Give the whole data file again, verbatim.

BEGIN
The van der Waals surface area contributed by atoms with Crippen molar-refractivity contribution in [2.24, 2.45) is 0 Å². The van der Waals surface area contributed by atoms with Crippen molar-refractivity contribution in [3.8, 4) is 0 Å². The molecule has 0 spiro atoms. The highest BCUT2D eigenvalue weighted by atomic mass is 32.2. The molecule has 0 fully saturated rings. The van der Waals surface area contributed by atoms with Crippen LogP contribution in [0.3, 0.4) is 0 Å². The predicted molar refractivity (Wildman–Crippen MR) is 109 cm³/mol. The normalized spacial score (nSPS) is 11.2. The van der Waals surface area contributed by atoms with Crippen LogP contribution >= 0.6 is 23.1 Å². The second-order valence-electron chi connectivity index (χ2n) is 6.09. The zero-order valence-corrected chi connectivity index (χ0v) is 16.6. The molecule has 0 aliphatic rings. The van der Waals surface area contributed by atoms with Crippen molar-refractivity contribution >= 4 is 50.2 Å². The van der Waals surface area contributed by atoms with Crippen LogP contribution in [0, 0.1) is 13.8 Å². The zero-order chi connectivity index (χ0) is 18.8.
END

The van der Waals surface area contributed by atoms with Crippen molar-refractivity contribution in [2.24, 2.45) is 0 Å². The van der Waals surface area contributed by atoms with Crippen molar-refractivity contribution in [3.8, 4) is 0 Å². The molecule has 0 spiro atoms. The highest BCUT2D eigenvalue weighted by atomic mass is 32.2. The molecule has 0 fully saturated rings. The van der Waals surface area contributed by atoms with Crippen LogP contribution in [0.3, 0.4) is 0 Å². The predicted molar refractivity (Wildman–Crippen MR) is 109 cm³/mol. The normalized spacial score (nSPS) is 11.2. The van der Waals surface area contributed by atoms with Crippen LogP contribution >= 0.6 is 23.1 Å². The second-order valence-electron chi connectivity index (χ2n) is 6.09. The zero-order valence-corrected chi connectivity index (χ0v) is 16.6. The molecule has 0 aliphatic rings. The van der Waals surface area contributed by atoms with Crippen molar-refractivity contribution >= 4 is 50.2 Å². The van der Waals surface area contributed by atoms with Crippen LogP contribution in [0, 0.1) is 13.8 Å². The zero-order chi connectivity index (χ0) is 18.8.